Canadian Unlicensed Firearms Owners Association
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- TUESDAY, JUNE 13, 1995

Mr. Preston Manning (Calgary Southwest, Ref.):
Mr. Speaker, I rise to participate in what will really be the closing debate on the government's controversial gun control Bill C-68.

My colleagues, under the able direction of the hon. member for Crowfoot, have put forward a host of arguments concerning the defects of the bill and over 200 amendments to endeavour to correct the worst of those defects. I wish to commend each and every one of our Reform members for the quality of their contributions and the conscientiousness with which they have made them.

Although these seeds of gun control reform may have fallen on barren ground in this Chamber, I can assure the government that those seeds are falling on fertile ground in the country at large. Within a year they will bring a crop of public discontent which will cause the minister and the government to rue the day they rammed this ill conceived legislation through their own caucus and through Parliament.

As the debate winds up, I do not want to dwell any longer on the details of the bill but instead on the bigger picture. What are the characteristics of a good law and does this bill possess them?

The short answer is that a good law must have at least three characteristics. It must be within the constitutional competence of the government. It must be effective in achieving the objective for which it is introduced. Above all it must be capable of carrying the judgment of the people who will pay the bills and for whose benefit it has been introduced. In other words, a good law must pass the test of constitutionality, effectiveness and democratic consent.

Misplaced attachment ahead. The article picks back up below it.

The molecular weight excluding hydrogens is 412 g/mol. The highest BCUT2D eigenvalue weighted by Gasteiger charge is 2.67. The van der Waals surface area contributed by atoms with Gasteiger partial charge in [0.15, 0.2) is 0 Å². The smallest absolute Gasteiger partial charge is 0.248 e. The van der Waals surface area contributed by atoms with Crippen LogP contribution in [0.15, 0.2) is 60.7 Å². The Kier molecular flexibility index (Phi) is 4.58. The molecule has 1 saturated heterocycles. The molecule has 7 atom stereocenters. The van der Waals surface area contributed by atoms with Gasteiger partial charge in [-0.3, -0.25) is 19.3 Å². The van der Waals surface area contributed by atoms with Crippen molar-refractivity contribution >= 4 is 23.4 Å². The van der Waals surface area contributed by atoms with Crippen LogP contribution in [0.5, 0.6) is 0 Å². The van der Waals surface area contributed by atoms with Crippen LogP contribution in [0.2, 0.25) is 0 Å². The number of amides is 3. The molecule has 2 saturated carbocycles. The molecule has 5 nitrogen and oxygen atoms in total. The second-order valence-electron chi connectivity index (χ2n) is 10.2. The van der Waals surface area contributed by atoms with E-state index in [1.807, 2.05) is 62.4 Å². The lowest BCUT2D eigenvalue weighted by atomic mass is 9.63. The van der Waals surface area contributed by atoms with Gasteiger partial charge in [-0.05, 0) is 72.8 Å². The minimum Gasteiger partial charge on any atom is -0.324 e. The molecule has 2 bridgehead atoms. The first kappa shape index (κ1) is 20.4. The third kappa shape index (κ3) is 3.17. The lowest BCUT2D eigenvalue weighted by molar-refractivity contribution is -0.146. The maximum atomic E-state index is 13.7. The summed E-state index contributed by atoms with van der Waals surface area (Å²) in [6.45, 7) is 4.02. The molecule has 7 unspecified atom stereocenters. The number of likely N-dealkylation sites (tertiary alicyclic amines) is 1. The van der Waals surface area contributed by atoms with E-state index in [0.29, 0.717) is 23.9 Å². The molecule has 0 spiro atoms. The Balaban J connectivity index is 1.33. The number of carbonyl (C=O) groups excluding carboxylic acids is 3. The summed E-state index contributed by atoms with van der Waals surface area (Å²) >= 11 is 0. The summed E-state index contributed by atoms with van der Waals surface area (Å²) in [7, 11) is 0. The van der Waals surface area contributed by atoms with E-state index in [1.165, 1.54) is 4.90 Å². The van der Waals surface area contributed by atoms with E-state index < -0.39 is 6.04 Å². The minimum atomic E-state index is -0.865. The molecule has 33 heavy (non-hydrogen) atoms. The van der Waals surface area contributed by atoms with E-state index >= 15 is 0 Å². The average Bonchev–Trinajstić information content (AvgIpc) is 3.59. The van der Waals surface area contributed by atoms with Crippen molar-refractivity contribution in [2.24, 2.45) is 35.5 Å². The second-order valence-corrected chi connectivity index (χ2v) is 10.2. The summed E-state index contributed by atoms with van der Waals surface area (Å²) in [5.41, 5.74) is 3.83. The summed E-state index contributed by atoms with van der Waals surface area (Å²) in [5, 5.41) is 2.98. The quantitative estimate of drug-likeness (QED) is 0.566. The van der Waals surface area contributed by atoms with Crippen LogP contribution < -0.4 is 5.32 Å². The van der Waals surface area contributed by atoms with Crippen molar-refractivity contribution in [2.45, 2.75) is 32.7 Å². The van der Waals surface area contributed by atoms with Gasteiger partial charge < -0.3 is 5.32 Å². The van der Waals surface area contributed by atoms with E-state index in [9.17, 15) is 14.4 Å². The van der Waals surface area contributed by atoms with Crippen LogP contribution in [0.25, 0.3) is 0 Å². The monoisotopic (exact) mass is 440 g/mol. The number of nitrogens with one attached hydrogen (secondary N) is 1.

Let us look at the big picture. Will Bill C-68 if enacted be a good law or a bad law?

First is the test of constitutionality. This bill will be challenged constitutionally. It will be subject to constitutional challenges to which it would not be subject if the minister had carried out more genuine consultations, listened to the advice he had received and given greater care to the issue of civil liberties when he first conceived and drafted the bill.

With respect to potentially damaging constitutional challenges, I refer to the following. There is the contention of the James Bay Cree and Yukon First Nations that the minister did not comply with the provisions of constitutional agreements with themselves in framing the legislation. I refer further to the fact that several of the provinces consider the onerous regulatory aspects of the act an imposition and an intrusion into their provincial jurisdictions. They may very well challenge the constitutionality of the act once the regulations are proclaimed.

Finally, I refer to the concerns of the civil libertarians that certain clauses, such as those pertaining to inspection, may very well contravene the charter of rights and freedoms, in particular, the rights of Canadians to privacy and security of the person.

It is with some bitterness I note that when these concerns with respect to the intrusion of the bill on civil liberties were first raised by ordinary citizens with their MPs, they were completely ignored by the government. When they were pointed out again by Reform MPs in this House and in committee, they were ignored by the government and the media.